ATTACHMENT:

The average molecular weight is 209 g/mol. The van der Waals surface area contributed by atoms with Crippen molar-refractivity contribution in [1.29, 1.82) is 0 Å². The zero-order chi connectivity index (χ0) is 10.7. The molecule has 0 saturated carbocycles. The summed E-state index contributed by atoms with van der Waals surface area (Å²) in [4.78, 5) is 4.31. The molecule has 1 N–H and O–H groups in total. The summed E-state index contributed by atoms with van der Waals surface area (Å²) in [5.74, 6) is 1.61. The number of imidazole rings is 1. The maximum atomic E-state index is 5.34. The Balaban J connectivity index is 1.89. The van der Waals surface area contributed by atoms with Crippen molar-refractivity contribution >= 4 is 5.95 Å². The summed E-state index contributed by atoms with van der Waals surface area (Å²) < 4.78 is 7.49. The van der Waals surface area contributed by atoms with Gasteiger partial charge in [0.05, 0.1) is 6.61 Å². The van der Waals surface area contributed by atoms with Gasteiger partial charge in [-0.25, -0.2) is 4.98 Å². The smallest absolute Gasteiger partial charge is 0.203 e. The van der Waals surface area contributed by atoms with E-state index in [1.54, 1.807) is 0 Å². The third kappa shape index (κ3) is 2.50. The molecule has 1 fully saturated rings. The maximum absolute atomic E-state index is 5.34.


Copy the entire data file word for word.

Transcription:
The average molecular weight is 209 g/mol. The van der Waals surface area contributed by atoms with Crippen molar-refractivity contribution in [1.29, 1.82) is 0 Å². The zero-order chi connectivity index (χ0) is 10.7. The molecule has 0 saturated carbocycles. The summed E-state index contributed by atoms with van der Waals surface area (Å²) in [4.78, 5) is 4.31. The molecule has 1 N–H and O–H groups in total. The summed E-state index contributed by atoms with van der Waals surface area (Å²) in [5.74, 6) is 1.61. The number of imidazole rings is 1. The maximum atomic E-state index is 5.34. The Balaban J connectivity index is 1.89. The van der Waals surface area contributed by atoms with Crippen molar-refractivity contribution >= 4 is 5.95 Å². The summed E-state index contributed by atoms with van der Waals surface area (Å²) < 4.78 is 7.49. The van der Waals surface area contributed by atoms with Gasteiger partial charge in [0.05, 0.1) is 6.61 Å². The van der Waals surface area contributed by atoms with Gasteiger partial charge in [-0.25, -0.2) is 4.98 Å². The smallest absolute Gasteiger partial charge is 0.203 e. The van der Waals surface area contributed by atoms with E-state index in [1.54, 1.807) is 0 Å². The third kappa shape index (κ3) is 2.50. The molecule has 1 fully saturated rings. The maximum absolute atomic E-state index is 5.34.